Bennu's Unexpected Eruptions Are "Biggest Surprise" of NASA Scientist's Career

 NASA/Goddard/University of Arizona/Lockheed Martin

NASA scientists have been carefully studying photos of the near-Earth asteroid Bennu ever since the spacecraft OSIRIS-REx began orbiting it on the last day of 2018. During their most recent investigation, they discovered something that Dante Lauretta, Ph.D., the principal investigator on the OSIRIS-REx project, called “one of the biggest surprises of my scientific career.”

Bennu the asteroid spits out plumes of particles. And it does so often.

"The discovery of plumes is one of the biggest surprises of my scientific career."

“The discovery of plumes is one of the biggest surprises of my scientific career,” said Lauretta. In a teleconference for reporters on Tuesday, he presented the photo below, a composite of two different images: The short exposure shows the asteroid surface, and the long exposure shows a series of bright pixels. Those specks of light are particles, some of which are just a few centimeters in diameter, and others that are tens of centimeters in size.

Since they started watching for these events on January 6, the OSIRIS-REx mission team said Bennu spit out rubble 11 times, and three of those events were “major,” said Rich Burns, the mission’s project manager, in the teleconference.

Bennu ejecting particles from its surface on January 19. This was a very unexpected event.

NASA/Goddard/University of Arizona/Lockheed Martin

Its propensity for coughing up these particles, many of which end up in orbit around Bennu or fall back down onto its surface, puts the asteroid in the class of ‘active asteroids,” said Lauretta.

"Bennu has a continuous population of particles raining down on it."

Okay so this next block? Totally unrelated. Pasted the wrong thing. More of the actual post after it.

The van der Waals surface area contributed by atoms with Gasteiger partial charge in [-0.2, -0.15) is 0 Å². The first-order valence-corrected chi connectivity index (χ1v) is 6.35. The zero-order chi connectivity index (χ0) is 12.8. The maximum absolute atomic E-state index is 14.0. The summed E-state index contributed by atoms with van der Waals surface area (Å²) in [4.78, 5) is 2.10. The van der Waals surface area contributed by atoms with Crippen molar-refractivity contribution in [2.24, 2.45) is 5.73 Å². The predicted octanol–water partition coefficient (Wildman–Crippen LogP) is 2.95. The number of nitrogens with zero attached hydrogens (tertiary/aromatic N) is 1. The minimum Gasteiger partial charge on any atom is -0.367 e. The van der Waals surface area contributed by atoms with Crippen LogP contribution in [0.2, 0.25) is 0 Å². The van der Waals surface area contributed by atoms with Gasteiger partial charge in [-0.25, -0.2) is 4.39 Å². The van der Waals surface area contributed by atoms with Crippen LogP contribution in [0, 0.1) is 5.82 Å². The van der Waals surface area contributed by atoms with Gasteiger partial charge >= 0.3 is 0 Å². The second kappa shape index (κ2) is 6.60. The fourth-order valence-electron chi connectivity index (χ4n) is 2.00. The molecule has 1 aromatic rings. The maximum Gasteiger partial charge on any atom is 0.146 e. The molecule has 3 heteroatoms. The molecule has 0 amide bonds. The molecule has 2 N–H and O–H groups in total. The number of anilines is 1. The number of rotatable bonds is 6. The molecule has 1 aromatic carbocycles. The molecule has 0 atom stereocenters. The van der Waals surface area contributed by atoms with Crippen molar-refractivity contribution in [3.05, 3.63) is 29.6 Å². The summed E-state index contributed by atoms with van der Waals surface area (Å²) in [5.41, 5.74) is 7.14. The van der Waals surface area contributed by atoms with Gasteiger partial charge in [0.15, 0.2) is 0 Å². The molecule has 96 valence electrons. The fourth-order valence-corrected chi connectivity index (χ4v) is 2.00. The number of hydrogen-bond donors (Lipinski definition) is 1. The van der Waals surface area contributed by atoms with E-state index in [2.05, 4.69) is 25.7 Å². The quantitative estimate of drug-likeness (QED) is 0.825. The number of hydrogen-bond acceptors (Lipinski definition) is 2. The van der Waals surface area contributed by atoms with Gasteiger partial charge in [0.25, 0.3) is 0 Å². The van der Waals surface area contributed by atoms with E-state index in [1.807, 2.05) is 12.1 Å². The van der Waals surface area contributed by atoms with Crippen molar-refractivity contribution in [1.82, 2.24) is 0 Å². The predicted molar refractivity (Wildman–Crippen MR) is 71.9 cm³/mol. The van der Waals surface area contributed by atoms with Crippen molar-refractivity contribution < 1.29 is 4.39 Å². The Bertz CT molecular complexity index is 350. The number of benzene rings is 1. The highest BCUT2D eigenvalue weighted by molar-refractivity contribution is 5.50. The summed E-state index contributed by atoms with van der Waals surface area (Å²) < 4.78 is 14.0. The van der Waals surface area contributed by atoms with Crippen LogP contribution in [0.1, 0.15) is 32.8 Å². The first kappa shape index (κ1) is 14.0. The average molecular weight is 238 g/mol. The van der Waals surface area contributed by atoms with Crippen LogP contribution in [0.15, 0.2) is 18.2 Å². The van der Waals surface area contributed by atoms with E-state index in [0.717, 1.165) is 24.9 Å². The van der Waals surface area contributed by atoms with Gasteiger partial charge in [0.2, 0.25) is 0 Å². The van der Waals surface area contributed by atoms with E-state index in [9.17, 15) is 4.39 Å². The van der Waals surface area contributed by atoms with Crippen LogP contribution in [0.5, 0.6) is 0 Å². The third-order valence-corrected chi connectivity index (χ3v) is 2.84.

“Bennu has a continuous population of particles raining down on it,” said Lauretta.

There’s a lot we don’t know about active asteroids. All we know is that they “eject dust, producing transient, comet-like comae and tails,” researchers wrote in the textbook Asteroids IV. “The causes of activity in this newly-identified population,” they wrote, “are many and varied.” They have some theories, but they note: “These processes were either unsuspected or thought to lie beyond the realm of observation before the discovery of asteroid activity.”

Lauretta said the team doesn’t know the mechanism behind Bennu’s eruptions right now and is still trying to “make sense of what’s going on with this asteroid.”

As the photo suggests, Bennu can spit its plume of particles pretty far. Though that is surprising and exciting, it’s not great news for the OSIRIS-REx spacecraft, which needs to get within spitting distance — 1.61 kilometers — of Bennu to collect samples of its pristine regolith.

A view of Bennu's southern hemisphere, snapped on March 7. It's unexpectedly covered in huge boulders, like the 24-foot stone just left of center.

 NASA/Goddard/University of Arizona

Within a day of the discovery, said Burns, the team did a “quick turnaround safety assessment” to find out the likelihood that OSIRIS-REx, which took two years to travel to Bennu, would get hit in the face. Fortunately, this assessment showed that the spacecraft was safe.

The team announced several other surprising discoveries about Bennu in the teleconference, including an unexpected number of large boulders on its surface and a rapid increase in its rotation rate. Lauretta chalks up the latter to the YORP (Yarkovsky-O’Keefe-Radzievskii-Paddack) effect, which explains how Bennu’s interaction with sunlight could make it spin faster.

This is an “incredibly exciting time,” said Lauretta of the research on Bennu. They hope that OSIRIS-REx will be nimble enough to pick its way through Bennu’s newly discovered boulders to collect samples, which it will bring back to Earth by 2023. Because Bennu was formed in the early days of the Solar System and has largely been unheated and unprocessed since then, researchers call it a “time capsule” — one that could offer a glimpse into the chemicals that existed when life began.

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